The Virginia Senate today set the stage for the first General Assembly floor debate on the merits of the Equal Rights Amendment by voting, 21 to 17, to take the proposal out of the hands of the committee that has considered it for four years.
The controversial constitutional amendment, proposed by Congress in 1972 and ratified by 35 state legislatures, has never been reported to the floor of the Virginia House of Delegates and has made it to the floor of the Senate only once before. On that occasion, in 1975, ERA was sent back to the Senate Privileges and Elections Committee on a motion to recommit it.
Only three more states must ratify the amendment, which would ban discrimination based on sex, before March 22, 1979, to make it a part of the U.S. Constitution.
Virginia has not been listed by national ERA lobbyists as one of the states likely to ratify, but state lobbysists for the amendment were jubilant over today's vote in the Senate.
"We are hoping that a favorable vote in the Senate will put a lot of pressure on the House to act on it," chief ERA lobbyist Norma Murdoch-Kitt of Richmond said in an interview.
Del. Dorothy S. McDiarmid (D-Fairfax), one of seven women in the 140-member General Assembly and an ardent ERA supporter, said she thinks favorable Senate action could change some votes on the House Privileges and Elections Committee, which has killed House consideration of the measure in the past.
Counts by both supporters and foes show that committee to be opposed to ERA, 12 to 8. An effort last Friday to change the House rules to bypass the committee failed, 62 to 36.
The size of the majority against putting ERA before the full House was a major disappointment to its backers. Despite their enthusiasm over today's Senate vote, most legislators who have followed the issue closely believe chances are slim that either the House Privileges and Elections Committee or the full House would approve the amendment this year.
"I don't think it's going to be ratified." Sen. Adelard L. Brault (D-Fairfax), an ERA supporter and the Senate majority leader said today.
Brault's support of the motion by Senate Privileges Elections committee chairman Omer L. Hirst (D-Fairfax) to discharge the committee from consideration of ERA was crucial. Last year, when Hirst made a similar motion, Brault opposed it and was blamed by ERA backers for its defeat.
Today, Brault said he supported discharge because, unlike last year, the committee has not already taken a negative vote on ERA. It voted 8 to 7 against the amendment in 1976. Lobbyists for both sides and Hirst agree that if the committee voted again this year, the result probably would be the same.A full Senate debate on the merits of ERA and a vote on ratification is now scheduled for Thursday, when the resolutioncome up for its third reading. However, there may be some debate on Wednesday when on second reading, amendments to the ratification resolution may be offered. Virginia and Mississippi are the only two states where the ERA has never been debated in either house of the state assembly.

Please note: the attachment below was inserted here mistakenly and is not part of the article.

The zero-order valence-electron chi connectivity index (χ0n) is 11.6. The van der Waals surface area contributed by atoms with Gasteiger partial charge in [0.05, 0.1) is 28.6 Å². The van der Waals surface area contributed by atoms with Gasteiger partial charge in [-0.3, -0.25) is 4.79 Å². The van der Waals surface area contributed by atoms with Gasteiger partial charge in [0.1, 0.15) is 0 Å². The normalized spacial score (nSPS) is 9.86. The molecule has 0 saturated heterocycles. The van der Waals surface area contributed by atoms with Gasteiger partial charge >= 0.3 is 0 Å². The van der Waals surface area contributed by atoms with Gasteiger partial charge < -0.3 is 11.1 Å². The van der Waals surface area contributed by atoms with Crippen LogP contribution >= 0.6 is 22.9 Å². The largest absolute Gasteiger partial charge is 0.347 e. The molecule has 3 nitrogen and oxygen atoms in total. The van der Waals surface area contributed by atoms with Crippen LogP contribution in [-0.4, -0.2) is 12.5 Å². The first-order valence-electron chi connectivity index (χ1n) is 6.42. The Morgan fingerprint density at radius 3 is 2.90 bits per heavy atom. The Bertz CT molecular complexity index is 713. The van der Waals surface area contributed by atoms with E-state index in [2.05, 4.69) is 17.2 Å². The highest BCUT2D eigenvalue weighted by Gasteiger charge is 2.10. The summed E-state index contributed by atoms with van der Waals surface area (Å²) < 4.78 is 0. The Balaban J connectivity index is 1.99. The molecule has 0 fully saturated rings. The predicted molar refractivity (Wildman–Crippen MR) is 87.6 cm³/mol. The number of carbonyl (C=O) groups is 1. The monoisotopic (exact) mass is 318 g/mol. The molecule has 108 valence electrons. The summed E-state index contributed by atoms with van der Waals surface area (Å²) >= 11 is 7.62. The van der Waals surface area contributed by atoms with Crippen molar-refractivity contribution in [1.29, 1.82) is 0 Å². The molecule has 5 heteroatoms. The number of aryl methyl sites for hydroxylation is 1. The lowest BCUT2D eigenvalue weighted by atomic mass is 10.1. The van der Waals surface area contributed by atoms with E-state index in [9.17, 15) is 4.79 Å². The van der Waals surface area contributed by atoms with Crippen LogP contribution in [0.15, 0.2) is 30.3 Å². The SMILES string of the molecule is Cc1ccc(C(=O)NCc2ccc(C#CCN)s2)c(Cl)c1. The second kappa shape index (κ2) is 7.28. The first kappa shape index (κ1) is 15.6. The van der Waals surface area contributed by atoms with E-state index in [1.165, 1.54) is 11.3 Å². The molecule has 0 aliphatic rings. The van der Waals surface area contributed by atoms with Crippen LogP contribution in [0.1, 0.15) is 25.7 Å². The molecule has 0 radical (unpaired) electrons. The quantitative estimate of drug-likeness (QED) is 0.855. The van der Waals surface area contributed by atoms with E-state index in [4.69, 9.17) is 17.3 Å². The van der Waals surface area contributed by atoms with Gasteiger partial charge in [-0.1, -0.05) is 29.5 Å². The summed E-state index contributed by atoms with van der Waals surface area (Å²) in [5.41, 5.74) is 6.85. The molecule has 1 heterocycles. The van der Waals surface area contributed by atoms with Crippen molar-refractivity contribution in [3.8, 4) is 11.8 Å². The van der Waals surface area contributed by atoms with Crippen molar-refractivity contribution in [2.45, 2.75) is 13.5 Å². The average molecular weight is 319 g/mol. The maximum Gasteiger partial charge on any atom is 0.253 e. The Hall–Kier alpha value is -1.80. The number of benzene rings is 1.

The wording of a proposed U.S. constitutional amendment can not be amended. However, Sen. Frederick T. Gray (D-Chesterfield), a leading strategist among Senate conservatives and an ERA opponent, said in an interview that a proposal to delay the efffective date of Virginia ratification until after a statewide advisory referendum on it could be made on Wednesday.
Today's debate focused exclusively on whether it was proper to take the issue away from the Senate P&E Committee, but with only two exceptions known ERA supporters voted for discharge and know opponents against. One supporter of the amendment, Sen. Hunter B. Andrews (D-Hampton), led the opposition to discharge and an ERA opponent, Sen. James T. Edmunds (D-Lunenberg), favored discharge.
Today's result appears to foretell a narrow majority for the amendment on Thursday. Two senators who oppose it were absent, but their negative votes would only close the margin to 21 to 19.
In other legislative action, the House yesterday passed, 72 to 20, a bill allowing the use of "fuzz busters" in the state.
Fuzz busters are automobilemounted electronic devices that detect the presence of radar. They get their name from their ability to warn motorists to slow down when they are in the vicinity of police officers trying to catch speeders. A state police official had argued against repealing the law that banned the devices. The bill now goes to the State Senate.